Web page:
Today is Halloween, and AAA reminds parents to be extra vigilant of the potential dangers that children face while trick or treating.
According to the National Highway Traffic Safety Administration (NHTSA), children are four times more likely to be struck by a motor vehicle on Halloween than on any other day of the year.
Children are always at greater risk as pedestrians because of their shorter stature and unreliable judgment about when and where to cross streets. According to the Centers for Disease Control and Prevention, the number of deaths among young pedestrians from 5 to 14 years of age is four times higher on Halloween, between 4 p.m. and 10 p.m.
“Combine children walking after dark, candy, vision-compromising costumes, and adult partygoers on the road and you have a recipe for disaster,” said AAA Northern California spokesperson Cynthia Harris. “Children are safer the more visible they are. There are many easy and inexpensive ways for parents to make sure that Halloween costumes are easy for drivers to see at a distance and easy for children to see out of.”
Halloween Safety Tips for Motorists
- Slow down in residential neighborhoods and obey all traffic signs and signals. Drive at least 5 mph below the posted speed limit to give yourself extra time to react to children who may dart into the street.
- Watch for children walking on roadways, medians and curbs. In dark costumes, they’ll be harder to see at night.
- Look for children crossing the street. They may not be paying attention to traffic and cross the street mid-block or between parked cars.
- Carefully enter and exit driveways and alleys.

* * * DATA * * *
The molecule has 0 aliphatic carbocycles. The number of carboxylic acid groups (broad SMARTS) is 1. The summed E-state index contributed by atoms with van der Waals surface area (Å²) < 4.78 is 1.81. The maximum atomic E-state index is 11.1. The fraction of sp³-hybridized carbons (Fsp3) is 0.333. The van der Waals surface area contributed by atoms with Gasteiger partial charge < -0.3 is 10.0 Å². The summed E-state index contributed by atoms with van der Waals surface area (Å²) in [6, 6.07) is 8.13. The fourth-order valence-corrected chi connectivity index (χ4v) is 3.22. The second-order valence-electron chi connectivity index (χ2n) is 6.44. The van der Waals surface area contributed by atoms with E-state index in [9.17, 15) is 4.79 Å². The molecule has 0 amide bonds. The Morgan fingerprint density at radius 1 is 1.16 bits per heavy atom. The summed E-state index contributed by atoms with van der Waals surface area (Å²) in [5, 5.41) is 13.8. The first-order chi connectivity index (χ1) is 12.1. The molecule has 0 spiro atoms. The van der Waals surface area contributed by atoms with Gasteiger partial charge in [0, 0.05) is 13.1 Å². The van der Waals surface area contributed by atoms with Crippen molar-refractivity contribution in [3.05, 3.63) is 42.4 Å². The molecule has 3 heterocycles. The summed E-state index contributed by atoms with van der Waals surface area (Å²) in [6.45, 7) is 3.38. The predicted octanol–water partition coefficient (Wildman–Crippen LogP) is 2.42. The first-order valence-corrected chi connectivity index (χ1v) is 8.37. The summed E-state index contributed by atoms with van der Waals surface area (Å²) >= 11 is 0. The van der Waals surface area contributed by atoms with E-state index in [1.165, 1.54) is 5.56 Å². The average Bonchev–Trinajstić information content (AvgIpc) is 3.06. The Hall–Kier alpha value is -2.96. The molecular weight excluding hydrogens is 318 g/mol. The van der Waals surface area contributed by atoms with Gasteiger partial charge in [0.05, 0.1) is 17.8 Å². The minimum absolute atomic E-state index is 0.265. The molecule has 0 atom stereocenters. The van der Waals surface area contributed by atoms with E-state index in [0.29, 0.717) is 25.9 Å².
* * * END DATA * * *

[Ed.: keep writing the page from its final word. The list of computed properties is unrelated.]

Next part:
- Turn on your headlights to make yourself more visible – even in the daylight.
- Broaden your scanning by looking for children left and right into yards and front porches.
Halloween Safety Tips for Parents
- Ensure an adult or older, responsible youth is available to supervise children under age 12.
- Plan and discuss the route your trick-or-treaters will follow.
- Instruct children to travel only in familiar areas and along established routes.
- Teach children to stop only at well-lit houses and to never to enter a stranger’s home or garage.
- Establish a time for children to return home.
- Tell children not to eat any treats until they get home.
- Review pedestrian and traffic safety rules.
Halloween Safety Tips for Trick-or-Treaters
- Be bright at night – wear retro-reflective tape on costumes and treat buckets to improve visibility to motorists and others.
- Wear disguises that don’t obstruct vision and avoid facemasks. Instead, use nontoxic face paint. Also, watch the length of billowy costumes to help avoid tripping.
- Ensure any props are flexible and blunt-tipped to avoid injury from tripping.
- Carry a flashlight containing fresh batteries, and place it face down in the treat bucket to free up one hand. Never shine it into the eyes of oncoming drivers.
- Stay on sidewalks and avoid walking in streets if possible.
- If there are no sidewalks, walk on the left side of the road, facing traffic.
- Look both ways and listen for traffic before crossing the street.
- Cross streets only at the corner, and never cross between parked vehicles or mid-block. Trick-or-treat in a group if someone older cannot go with you.